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Halloween is a time when little pirates and princesses show off their big personalities and even bigger imaginations. But it can be difficult to get your little witch to smile for the camera or to capture shots of your gang of ghouls and goblins as they run around collecting candy.
We asked Sarah Wilkerson, CEO of Clickin Moms, Rebecca Wyatt of Rebecca Wyatt Photography and Kayli Henley of Kayli Rene Photography for their tips for taking photos that will preserve your family’s spooky, silly and sweet Halloween memories for years to come.
Before the big night
1. Document the preparation
“Half of the fun of Halloween is picking out costumes and getting ready — so be sure to document that,” said Wilkerson. “From costume choices to the careful transformation, photograph the experience and watch the excitement build in little faces as they get ready for their big reveal.”
Wyatt suggests taking your camera with you when shopping for costumes, remembering to let your kids try on accessories like glasses and wigs, and react to spooky decorations like hairy spiders or fake eyeballs in a jar.
2. Plan a dress rehearsal.
“Trying to capture the perfect portrait as you are heading out to trick-or-treat is darn near impossible in my family,” said Wyatt. “No kid wants to pose for a photo when the candy is calling, but before Halloween they will do anything for the opportunity to put on their costume.”
3. Request their best impressions.
Wilkerson says a great way to get your kids into character for a pre-Halloween photo shoot is to ask that they do an impression of the character they’re dressed up as.
“Ask your witch to cast a spectacular spell, tell your ninja to show you her best moves, or have your little pirate give you his best ‘Aaaaargh’ while waving his sword,” said Wilkerson.
4. Give characters the perfect setting.
“Take your fireman to the fire station, your fairy to a pretty little spot in the woods, or Elsa to the ice rink,” said Wilkerson. “Not only is this immersion in the character wonderfully fun for kids, but it also photographs powerfully — like a scene out of their own movie.”
5. Focus on your favorite feature.
Wilkerson says to ask yourself what the crown jewel of your child’s costume is. Is it the elaborate make-up? The sparkly shoes?
“Details help to bring our memories to life down the road, so zoom in tight and include them when you capture these spooky, imaginative, magical moments,” said Wilkerson.
6. Take advantage of daylight.
“Get some photos on the porch before darkness descends. Both the golden hour and twilight present opportunities for atmospheric images with rich colors that add impact to your costumed characters,” said Wilkerson.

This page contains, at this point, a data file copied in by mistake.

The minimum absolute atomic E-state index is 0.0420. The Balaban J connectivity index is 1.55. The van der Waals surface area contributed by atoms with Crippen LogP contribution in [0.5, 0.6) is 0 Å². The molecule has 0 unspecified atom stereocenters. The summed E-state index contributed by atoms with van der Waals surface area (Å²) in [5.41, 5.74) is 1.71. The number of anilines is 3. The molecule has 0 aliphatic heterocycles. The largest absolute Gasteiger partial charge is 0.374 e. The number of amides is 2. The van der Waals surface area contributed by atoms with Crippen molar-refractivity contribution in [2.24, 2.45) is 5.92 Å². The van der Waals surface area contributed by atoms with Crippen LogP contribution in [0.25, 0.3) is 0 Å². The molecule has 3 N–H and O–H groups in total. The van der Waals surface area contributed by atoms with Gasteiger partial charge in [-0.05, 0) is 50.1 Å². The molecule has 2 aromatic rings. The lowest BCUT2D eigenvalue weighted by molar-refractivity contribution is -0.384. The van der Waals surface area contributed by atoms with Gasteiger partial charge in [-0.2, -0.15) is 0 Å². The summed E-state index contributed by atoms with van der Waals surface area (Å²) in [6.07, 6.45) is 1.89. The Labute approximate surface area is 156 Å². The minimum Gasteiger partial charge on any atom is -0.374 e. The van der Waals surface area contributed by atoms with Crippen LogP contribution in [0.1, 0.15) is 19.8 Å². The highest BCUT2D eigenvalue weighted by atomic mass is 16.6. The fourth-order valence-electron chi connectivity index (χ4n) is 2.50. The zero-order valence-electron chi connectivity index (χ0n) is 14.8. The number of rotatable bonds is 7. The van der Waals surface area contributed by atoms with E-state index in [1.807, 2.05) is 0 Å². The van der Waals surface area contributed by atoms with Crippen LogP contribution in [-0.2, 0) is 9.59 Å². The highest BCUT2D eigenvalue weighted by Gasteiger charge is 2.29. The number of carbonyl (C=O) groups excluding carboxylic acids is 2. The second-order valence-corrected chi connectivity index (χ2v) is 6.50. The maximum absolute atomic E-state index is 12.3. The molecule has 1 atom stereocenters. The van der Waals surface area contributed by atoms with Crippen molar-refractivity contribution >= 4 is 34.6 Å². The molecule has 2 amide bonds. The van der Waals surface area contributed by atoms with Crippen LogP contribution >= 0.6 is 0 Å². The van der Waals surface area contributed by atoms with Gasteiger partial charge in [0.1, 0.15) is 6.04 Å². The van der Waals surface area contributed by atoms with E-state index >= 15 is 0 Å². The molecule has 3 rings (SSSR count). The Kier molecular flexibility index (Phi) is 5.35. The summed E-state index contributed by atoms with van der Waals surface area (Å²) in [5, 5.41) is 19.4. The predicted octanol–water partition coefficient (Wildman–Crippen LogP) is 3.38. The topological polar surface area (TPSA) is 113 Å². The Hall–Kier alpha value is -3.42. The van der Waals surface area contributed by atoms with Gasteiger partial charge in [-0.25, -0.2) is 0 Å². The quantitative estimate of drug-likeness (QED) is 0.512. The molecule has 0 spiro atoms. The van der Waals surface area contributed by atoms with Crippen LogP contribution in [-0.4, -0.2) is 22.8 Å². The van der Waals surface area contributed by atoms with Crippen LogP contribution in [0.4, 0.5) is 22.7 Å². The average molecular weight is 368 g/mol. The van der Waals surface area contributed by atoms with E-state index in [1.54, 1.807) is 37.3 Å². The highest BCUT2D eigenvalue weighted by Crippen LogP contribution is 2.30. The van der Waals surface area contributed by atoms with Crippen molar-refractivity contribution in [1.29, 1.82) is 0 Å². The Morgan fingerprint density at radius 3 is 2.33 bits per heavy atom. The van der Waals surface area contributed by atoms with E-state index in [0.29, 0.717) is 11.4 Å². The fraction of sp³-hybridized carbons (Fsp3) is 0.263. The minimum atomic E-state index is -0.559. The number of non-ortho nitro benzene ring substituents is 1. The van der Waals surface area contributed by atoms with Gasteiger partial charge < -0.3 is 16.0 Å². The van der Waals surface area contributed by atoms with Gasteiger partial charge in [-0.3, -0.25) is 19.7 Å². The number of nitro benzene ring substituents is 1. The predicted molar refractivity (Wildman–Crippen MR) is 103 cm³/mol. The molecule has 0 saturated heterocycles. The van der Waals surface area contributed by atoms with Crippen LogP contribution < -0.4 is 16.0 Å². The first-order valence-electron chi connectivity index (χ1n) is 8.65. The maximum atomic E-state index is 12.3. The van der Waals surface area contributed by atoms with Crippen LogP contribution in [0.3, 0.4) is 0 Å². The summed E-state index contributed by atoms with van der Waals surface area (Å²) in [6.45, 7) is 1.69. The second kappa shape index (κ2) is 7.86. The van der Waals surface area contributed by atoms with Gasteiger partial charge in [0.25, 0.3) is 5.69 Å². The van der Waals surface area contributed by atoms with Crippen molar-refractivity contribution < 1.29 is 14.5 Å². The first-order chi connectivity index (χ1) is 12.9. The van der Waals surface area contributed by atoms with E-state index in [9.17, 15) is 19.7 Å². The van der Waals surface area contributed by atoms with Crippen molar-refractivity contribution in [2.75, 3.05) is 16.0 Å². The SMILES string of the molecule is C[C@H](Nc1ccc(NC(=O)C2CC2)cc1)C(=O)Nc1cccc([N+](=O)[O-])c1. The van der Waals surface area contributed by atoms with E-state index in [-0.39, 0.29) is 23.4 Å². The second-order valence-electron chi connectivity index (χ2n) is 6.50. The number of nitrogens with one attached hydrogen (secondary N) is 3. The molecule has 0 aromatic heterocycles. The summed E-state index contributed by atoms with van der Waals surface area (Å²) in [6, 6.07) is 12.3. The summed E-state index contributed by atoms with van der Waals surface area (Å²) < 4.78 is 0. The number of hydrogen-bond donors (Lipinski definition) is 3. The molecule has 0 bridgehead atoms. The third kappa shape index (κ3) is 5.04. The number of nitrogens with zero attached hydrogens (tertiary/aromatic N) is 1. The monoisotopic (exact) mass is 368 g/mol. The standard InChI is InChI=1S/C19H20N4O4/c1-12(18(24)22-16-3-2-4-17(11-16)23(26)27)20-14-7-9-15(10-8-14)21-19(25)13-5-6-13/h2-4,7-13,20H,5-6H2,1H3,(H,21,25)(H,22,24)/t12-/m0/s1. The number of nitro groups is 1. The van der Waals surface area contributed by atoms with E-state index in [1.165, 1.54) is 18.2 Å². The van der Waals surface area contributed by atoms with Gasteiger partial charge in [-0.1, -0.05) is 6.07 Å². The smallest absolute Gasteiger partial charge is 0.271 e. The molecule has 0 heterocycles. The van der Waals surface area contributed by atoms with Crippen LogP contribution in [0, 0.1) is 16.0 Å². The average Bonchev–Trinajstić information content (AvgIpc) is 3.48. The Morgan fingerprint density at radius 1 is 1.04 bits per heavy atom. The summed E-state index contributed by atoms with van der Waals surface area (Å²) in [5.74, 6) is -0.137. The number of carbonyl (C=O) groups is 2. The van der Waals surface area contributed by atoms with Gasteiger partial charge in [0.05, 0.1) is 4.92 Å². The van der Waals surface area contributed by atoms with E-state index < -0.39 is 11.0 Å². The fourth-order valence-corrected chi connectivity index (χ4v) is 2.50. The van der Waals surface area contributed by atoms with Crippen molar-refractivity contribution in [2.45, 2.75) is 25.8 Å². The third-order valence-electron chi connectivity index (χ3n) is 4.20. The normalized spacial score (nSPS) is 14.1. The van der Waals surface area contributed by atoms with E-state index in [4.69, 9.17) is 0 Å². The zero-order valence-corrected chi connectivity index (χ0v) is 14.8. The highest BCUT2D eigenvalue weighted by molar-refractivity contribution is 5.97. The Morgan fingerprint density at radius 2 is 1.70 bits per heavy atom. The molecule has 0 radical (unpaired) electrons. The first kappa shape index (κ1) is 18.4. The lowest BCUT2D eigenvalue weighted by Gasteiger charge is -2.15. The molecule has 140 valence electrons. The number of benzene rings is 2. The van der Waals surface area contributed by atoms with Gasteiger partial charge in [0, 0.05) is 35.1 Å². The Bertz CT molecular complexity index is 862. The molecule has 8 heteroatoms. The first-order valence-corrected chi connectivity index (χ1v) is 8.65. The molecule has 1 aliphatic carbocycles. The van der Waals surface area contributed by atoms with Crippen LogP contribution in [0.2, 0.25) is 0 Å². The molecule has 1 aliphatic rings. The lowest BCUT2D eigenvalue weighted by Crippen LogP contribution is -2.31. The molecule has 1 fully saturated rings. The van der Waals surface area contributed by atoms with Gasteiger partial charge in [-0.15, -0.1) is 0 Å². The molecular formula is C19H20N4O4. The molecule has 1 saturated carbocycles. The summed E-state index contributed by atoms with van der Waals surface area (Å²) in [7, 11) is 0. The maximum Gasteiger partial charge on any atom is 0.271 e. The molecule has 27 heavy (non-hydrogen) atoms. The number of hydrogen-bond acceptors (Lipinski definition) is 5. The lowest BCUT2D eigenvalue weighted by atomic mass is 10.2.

7. Gather the whole crew.
Wilkerson suggests coordinating a meet-up with other friends and neighbors before trick-or-treating commences, to allow time for capturing a group shot.
“The group shot is a certain favorite, filled with color and an array of personalities…don’t worry about getting eye contact and smiles from everyone — just getting them in the frame is enough,” said Wilkerson.
8. Don’t be too proud to pose.
“Sometimes, I find it hard to get photos of both of my kids running from house to house, so I think going for the more posed photo is the way to go,” said Henley. “You get more of their personality if you let them choose their own pose though.”
Henley also suggests requesting that kids stop to give you a quick smile between houses from time-to-time, and recommends enhancing posed photos by setting up a Halloween photo booth with fun props to get kids excited about the idea of posing for the camera.
9. Use special effects.
Wyatt suggests giving some thought to lighting before Halloween night, thinking of ways to incorporate light into your child’s costume — think glow jewelry or glow-in-the-dark tape — to enhance your photos.
“Also, if you happen upon a fog machine, these can create some really awesome effects,” she adds.
10. Forgo the flash.
“Since Halloween usually starts at dusk and it only gets darker from there, dim light poses a challenge to capturing those perfect images,” said Wyatt. “I’ve found the best thing to do is to just go with it and embrace the darkness.”
Wyatt says to avoid using the flash on your camera, instead looking around for the natural lighting provided by streetlights, lanterns, flashlights and porch lights.
11. Consider converting to black and white.
Wyatt says photos taken on Halloween often have a blue or orange tone to them due to poor lighting conditions. To salvage these images, the photographer recommends converting them to black and white in editing. “It’s a great way to deal with the wonky colors that camera often throw out under less desirable lighting conditions,” said Wyatt.
12. Check your camera settings beforehand.
“To make the most of your point-and-shoot camera, spend a few minutes beforehand checking your settings. I’ll bet your camera offers a night setting you never knew about that would be perfect for the evening,” said Wyatt. “If you’re using a DSLR, don’t be afraid to up your ISO and open up your aperture to ensure a fast enough shutter speed to capture the action.”
13. Be ready for the post-treat bliss.
“Halloween photos often end up documenting a lot of following, with kids running excitedly ahead of you in anticipation of the next trick-or-treat location. The one pause you'll get is when they knock at the door and get their treats, but even then your trick-or-treaters have their back to you,” said Wilkerson. “Take this opportunity to compose your photo and establish your settings so that you are ready to shoot as soon as they turn and come running back down the stairs, sidewalk, or driveway towards you.”
This article was originally published on Oct. 9. 2015 on TODAY.com.